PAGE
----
What Will You Study

An international first, our PhD in Mental Health provides you with a deeper and more critical insight into mental health theory, research and practice. A number of mental health research groups work from Lancaster University’s prestigious Division of Health Research. For example, the Spectrum Centre, which has attracted more than £6m in funding since its launch, is the only specialist research centre in the UK dedicated to translational research into the psychosocial aspects of bipolar disorder and associated conditions (including recurrent depression, anxiety, and psychosis), as well as developments in their treatment. Other staff research interests include mental health in people with chronic physical conditions or difficulties, and ensuring positive mental health among socially marginalised groups.

Whether you are based within a healthcare setting, local government, education, research or management, the PhD in Mental Health is your chance to work with the Centre’s world-leading academics on the production of a thesis that makes an original contribution to knowledge development within your area of professional practice.

Combining innovative distance learning and Academies held at the University, this part-time, flexible degree brings together the theory and practice of mental health, including psychological models of psychological disorders, evidence-based interventions, and current priorities for mental health.

Run over 4-5 years (minimum 4 years), your Doctorate begins with a five-day Induction Academy at the University. Each of the subsequent academic years start with an optional three-day Academy. The rest of the course is delivered via e-learning.

Throughout your studies, we will support you as you enhance your leadership skills and effectiveness, and develop advanced skills in research design, practice and dissemination. You’ll foster critical approaches to the review of evidence and improve your written and oral presentation skills.

Our close links to NHS mental health services in the North West of England and to the voluntary sector (both regionally and nationally) combine with the current research interests of staff to inform the content of our modules. Service users will also be actively involved in the delivery of the taught component of your Doctorate.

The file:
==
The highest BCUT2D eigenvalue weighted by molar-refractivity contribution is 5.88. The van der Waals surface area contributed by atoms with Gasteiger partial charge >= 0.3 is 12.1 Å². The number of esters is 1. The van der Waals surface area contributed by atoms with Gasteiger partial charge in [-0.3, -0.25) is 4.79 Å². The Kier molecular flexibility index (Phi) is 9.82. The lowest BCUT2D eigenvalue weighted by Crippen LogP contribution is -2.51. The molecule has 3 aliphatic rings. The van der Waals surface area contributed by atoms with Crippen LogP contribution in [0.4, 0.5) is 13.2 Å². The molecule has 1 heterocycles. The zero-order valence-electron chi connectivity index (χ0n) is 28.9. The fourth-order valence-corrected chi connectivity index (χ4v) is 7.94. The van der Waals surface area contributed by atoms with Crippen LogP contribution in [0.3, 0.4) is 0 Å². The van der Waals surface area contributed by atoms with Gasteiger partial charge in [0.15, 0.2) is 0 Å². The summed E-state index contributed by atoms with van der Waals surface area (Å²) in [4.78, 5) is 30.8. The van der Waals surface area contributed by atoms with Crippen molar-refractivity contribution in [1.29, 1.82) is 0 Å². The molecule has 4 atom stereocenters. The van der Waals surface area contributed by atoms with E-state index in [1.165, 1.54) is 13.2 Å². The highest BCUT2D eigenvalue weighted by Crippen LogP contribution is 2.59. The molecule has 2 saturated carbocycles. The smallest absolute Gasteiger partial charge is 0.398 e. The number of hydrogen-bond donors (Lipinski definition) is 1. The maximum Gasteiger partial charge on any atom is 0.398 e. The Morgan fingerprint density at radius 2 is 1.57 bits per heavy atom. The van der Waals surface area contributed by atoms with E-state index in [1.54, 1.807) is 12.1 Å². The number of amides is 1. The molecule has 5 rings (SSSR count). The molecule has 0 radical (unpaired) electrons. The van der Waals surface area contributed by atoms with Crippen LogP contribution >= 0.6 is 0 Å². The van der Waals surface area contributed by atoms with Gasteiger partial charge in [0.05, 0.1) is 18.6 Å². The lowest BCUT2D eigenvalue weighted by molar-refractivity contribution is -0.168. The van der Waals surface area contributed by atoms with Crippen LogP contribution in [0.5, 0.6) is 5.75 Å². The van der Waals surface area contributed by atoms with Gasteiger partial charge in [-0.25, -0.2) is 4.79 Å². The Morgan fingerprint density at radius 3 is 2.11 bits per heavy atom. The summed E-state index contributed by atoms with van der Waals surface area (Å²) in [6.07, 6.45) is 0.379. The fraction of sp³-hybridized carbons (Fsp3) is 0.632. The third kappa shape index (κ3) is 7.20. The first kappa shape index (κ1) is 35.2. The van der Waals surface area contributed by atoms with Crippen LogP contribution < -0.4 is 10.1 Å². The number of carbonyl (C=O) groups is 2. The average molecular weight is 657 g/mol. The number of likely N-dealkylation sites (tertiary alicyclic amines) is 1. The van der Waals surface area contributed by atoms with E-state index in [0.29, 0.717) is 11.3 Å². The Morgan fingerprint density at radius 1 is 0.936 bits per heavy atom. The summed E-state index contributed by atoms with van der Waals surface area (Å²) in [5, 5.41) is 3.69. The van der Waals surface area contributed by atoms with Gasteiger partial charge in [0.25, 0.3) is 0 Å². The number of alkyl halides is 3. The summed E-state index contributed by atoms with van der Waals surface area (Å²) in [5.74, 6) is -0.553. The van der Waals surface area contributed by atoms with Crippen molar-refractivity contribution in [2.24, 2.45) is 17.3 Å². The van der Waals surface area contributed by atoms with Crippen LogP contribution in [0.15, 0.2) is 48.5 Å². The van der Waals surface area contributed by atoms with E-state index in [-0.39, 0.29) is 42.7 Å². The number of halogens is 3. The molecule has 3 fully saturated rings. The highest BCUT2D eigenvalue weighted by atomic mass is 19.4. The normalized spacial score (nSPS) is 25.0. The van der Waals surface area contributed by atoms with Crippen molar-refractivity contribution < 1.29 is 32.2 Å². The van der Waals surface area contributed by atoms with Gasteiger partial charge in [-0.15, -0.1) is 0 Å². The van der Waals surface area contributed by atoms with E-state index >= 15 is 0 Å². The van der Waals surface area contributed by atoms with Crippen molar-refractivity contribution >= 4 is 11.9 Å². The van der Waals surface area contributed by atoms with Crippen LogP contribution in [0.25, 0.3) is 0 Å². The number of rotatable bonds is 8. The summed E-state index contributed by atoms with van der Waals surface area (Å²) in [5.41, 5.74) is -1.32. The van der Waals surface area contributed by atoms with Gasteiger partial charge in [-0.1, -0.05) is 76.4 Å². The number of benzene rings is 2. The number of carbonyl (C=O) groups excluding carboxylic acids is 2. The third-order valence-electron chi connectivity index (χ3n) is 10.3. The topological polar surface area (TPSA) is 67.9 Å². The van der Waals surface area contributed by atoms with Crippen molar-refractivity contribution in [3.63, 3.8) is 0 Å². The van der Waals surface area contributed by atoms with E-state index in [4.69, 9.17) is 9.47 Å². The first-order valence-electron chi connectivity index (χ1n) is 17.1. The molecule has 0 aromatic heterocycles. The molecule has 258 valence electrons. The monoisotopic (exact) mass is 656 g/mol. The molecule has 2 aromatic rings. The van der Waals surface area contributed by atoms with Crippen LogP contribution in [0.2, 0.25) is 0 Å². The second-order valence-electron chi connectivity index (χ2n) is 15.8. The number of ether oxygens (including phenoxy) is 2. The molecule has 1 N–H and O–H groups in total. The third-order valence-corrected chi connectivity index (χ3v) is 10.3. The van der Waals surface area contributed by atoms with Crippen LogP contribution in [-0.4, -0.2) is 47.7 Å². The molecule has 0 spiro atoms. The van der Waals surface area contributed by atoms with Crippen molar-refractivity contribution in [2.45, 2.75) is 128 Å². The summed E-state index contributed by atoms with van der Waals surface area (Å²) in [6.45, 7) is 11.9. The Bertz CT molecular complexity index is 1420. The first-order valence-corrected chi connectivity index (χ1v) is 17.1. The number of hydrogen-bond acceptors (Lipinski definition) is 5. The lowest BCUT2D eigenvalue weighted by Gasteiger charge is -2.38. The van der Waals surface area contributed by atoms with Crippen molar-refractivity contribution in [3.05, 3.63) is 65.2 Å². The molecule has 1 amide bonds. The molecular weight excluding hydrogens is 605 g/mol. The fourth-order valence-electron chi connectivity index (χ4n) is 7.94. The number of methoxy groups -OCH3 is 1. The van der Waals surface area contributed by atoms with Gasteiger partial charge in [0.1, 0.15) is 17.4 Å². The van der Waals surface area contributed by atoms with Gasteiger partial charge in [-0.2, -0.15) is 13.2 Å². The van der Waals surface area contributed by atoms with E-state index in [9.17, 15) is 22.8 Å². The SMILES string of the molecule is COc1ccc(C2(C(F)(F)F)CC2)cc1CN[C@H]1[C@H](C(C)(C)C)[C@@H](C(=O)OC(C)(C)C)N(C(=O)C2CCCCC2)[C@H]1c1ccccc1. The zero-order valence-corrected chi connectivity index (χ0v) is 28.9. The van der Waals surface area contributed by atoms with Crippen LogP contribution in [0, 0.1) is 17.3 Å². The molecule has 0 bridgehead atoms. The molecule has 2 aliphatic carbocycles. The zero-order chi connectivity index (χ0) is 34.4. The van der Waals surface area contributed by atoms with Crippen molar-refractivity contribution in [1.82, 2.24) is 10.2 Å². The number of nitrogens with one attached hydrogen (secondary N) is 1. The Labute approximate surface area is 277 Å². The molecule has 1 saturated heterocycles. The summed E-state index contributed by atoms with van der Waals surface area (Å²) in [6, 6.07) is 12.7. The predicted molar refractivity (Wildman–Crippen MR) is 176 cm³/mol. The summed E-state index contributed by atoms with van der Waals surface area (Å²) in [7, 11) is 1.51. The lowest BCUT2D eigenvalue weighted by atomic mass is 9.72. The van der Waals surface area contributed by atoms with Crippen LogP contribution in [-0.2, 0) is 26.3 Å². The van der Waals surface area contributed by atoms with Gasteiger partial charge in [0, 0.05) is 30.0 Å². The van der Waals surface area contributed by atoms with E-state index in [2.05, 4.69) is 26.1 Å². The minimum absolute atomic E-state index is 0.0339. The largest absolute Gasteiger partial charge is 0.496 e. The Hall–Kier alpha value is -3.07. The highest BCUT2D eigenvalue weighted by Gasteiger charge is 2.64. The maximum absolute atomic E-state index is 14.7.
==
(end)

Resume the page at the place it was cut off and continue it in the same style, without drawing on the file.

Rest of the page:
Years one and two provide you with training in research and mental health. Your specialist module in Year one is Mental Health, which is studied alongside the Philosophy of Research, and, Research Design. In Year two, you will undertake the following modules: Systematic Reviews; Data Analysis; and Advanced Research Planning.

Years three to four/five see you undertake a research project in Mental Health, which will conclude with the submission of your 35,000 word thesis. The project will be supervised from the University but undertaken in your own location or workplace. Supervisions can be via telephone, e-mail or Skype, depending on preference. Face-to-face meetings with your supervisors will take place during the annual Academy.

You will participate in lectures, workshops, group discussions and individual activities during each Academy, while our distance learning approach combines live and interactive lectures, elements to be worked through autonomously, webinars and online collaboration, and group work.

You will benefit from being part of a UK and internationally-based peer group of mental health workers who wish to undertake formal study at the same time as they are working. All students have access to a Hub space that facilitates interaction with your cohort and with other programmes, creating a virtual information space that’s also sociable.

An academic tutor and then two research supervisors will provide you with support for each step of your PhD. They will also encourage you to attend external workshops and conferences (using University funds, where available, to support this).